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2-20-13 OT Pt 3: The Reckoning




Sockpuppet (Internet) From Wikipedia, the free encyclopedia For Wikipedia policy on sockpuppets, see Wikipedia:Sock puppetry

A sockpuppet is an online identity used for purposes of deception. The term—a reference to the manipulation of a simple hand puppet made from a sock—originally referred to a false identity assumed by a member of an internet community who spoke to, or about himself while pretending to be another person.[1] The term now includes other uses of misleading online identities, such as those created to praise, defend or support a third party or organization,[2] or to circumvent a suspension or ban from a website. A significant difference between the use of a pseudonym[3] and the creation of a sockpuppet is that the sockpuppet poses as an independent third-party unaffiliated with the puppeteer. Many online communities have a policy of blocking sockpuppets.

The term "sockpuppet" was used as early as July 9, 1993[4] but did not become common in USENET groups until 1996. The first Oxford English Dictionary example of the term, defined as "a person whose actions are controlled by another; a minion," is taken from U.S. News and World Report, March 27, 2000.[5]

The history of reviewing one's own work under another name predates the internet. Walt Whitman and Anthony Burgess were both famous for having reviewed their books under pseudonyms.[6] Another famous example was Benjamin Franklin.[7]

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[edit]Notable public examples

  • In November 2012, Lisa Jackson, who headed the U.S. Environmental Protection Agency (EPA) during President Barack Obama's first administration, was caught writing "numerous" emails under a fake name to dodge congressional oversight and public records laws. Jackson used the name “Richard Windsor,” a name that was derived from the family dog's name.[8] The use of the private emails under the pseudonym only came to light after Chris Horner, a senior fellow at the Competitive Enterprise Institute, sued the EPA for documents pertaining to Jackson's use of alias email accounts. That suit brought scrutiny by congressional Republicans and eventually an audit by the EPA's inspector general.[9] When Jackson announced that she was leaving the administration at the end of Obama's first term neither she nor the president made any references to her use of the pseudonym to hide information.[9]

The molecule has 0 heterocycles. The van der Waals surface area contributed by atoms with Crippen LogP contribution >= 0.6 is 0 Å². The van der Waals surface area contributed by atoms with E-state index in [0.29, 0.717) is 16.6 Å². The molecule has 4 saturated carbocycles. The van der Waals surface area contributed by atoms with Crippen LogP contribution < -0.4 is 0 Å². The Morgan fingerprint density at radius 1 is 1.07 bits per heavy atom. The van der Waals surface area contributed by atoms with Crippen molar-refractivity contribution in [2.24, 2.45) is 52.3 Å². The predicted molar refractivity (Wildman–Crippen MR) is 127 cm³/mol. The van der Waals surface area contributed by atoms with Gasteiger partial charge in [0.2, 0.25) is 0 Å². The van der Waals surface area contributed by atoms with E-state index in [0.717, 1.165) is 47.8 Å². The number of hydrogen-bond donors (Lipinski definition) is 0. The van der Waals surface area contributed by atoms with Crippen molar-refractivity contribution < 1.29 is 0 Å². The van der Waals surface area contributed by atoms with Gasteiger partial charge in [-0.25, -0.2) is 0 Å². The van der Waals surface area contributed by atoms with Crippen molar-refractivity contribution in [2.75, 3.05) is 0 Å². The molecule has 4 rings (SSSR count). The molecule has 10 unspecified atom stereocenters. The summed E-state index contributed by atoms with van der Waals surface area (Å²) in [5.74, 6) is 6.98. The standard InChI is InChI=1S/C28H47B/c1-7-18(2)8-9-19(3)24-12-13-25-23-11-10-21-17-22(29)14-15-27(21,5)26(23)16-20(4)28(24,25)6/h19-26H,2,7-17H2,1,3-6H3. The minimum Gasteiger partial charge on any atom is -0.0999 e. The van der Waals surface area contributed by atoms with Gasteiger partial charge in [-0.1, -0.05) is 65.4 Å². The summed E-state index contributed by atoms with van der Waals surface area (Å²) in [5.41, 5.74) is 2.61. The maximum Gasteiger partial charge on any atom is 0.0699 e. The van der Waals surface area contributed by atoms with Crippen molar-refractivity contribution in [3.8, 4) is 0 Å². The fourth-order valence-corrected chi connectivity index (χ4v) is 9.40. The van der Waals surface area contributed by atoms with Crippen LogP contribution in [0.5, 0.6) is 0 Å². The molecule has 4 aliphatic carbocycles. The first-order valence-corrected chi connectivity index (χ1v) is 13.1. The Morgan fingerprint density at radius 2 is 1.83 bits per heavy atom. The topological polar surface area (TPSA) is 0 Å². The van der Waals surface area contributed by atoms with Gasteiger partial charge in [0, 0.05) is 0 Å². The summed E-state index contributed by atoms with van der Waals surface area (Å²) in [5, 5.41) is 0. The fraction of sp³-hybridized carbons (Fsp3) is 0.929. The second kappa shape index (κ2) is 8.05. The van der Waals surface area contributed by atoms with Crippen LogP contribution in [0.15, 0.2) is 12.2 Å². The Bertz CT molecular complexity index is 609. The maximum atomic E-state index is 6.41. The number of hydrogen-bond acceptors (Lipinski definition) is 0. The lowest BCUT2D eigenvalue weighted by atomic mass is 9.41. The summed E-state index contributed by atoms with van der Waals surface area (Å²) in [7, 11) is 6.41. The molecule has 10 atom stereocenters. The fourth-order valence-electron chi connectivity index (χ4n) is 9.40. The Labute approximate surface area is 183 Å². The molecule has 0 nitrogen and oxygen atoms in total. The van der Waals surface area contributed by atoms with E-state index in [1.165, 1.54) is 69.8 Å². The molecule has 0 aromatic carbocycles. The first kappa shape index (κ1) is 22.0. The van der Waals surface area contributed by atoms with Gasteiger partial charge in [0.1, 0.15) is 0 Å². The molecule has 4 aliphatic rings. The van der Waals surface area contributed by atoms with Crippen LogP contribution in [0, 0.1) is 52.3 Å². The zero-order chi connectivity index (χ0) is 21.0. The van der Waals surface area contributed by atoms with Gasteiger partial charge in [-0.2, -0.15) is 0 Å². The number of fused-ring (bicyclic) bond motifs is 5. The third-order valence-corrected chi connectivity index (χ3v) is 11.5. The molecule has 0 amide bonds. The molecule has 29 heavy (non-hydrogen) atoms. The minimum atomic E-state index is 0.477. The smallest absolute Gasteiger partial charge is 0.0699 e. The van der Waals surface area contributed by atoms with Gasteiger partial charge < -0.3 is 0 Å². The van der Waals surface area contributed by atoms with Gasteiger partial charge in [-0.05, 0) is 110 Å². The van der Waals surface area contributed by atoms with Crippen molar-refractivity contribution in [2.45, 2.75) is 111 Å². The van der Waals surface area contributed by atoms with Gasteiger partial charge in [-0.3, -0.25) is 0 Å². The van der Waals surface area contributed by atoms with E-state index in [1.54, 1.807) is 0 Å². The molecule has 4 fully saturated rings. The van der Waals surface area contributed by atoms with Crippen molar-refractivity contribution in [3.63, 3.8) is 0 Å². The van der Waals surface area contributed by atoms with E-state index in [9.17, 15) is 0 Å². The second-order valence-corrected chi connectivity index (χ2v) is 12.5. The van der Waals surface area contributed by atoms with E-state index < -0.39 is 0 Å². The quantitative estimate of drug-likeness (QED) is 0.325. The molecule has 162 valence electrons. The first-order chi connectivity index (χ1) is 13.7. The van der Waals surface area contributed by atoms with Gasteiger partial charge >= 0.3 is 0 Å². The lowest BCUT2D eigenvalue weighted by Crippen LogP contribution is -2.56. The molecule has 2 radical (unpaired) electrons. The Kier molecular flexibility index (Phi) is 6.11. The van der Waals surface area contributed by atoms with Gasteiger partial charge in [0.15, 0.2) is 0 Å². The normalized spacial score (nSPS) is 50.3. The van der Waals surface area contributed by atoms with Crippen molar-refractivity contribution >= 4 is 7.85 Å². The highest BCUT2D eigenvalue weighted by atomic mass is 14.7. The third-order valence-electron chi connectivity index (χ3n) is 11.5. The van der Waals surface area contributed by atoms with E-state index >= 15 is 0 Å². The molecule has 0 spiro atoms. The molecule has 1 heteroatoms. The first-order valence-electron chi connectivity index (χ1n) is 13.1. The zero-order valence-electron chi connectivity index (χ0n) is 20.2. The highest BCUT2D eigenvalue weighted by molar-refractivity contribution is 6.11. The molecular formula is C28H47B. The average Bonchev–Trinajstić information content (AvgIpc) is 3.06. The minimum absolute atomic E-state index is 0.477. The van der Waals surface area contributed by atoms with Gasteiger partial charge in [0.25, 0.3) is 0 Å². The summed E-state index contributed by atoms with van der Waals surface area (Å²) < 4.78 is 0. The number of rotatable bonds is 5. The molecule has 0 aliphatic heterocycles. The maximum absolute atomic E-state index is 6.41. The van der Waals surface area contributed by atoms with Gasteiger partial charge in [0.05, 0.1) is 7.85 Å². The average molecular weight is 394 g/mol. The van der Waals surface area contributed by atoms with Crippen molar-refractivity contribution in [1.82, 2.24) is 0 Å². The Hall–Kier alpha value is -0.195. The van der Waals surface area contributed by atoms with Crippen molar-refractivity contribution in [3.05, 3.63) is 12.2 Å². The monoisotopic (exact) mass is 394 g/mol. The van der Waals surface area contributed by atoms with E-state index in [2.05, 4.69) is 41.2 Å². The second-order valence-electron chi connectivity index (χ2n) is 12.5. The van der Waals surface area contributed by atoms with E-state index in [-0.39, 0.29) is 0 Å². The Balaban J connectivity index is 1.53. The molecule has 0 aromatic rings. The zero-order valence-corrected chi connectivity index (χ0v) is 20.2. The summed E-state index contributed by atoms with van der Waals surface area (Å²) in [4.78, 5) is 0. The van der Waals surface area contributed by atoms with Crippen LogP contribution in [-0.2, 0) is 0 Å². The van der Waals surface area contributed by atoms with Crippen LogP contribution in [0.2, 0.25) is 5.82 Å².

• John Rechy, who wrote the best-selling 1963 novel City of Night, was caught writing numerous reviews of his books giving them five-stars on Amazon.com. A computer glitch in 2004 revealed the names of many authors who had written reviews of their books using pseudonyms. Rechy, who was a winner of the PEN-USA West lifetime achievement award, was one of the more famous authors caught.[6]
  • The British mystery writer Roger Jon Ellory was outed for the numerous 5-star reviews using pseudonyms by writer and journalistJeremy Duns.[10] Among Ellory's numerous books are "A Quiet Vendetta," "A Quiet Belief in Angels," "The Anniversary Man: A Thriller," and "A Simple Act of Violence." Ellory used pseudonyms such as "Nicodemus Jones" to post both positive reviews of his own work and negative ones of competing authors. Ellory most recently won the Theakstons Old Peculier Crime Novel of the Year award in 2010 for "A Simple Act of Violence."[11] A group of notable authors were sufficiently upset by Ellory's negative reviews of other authors' work that they launched a petition to condemn his actions.[11]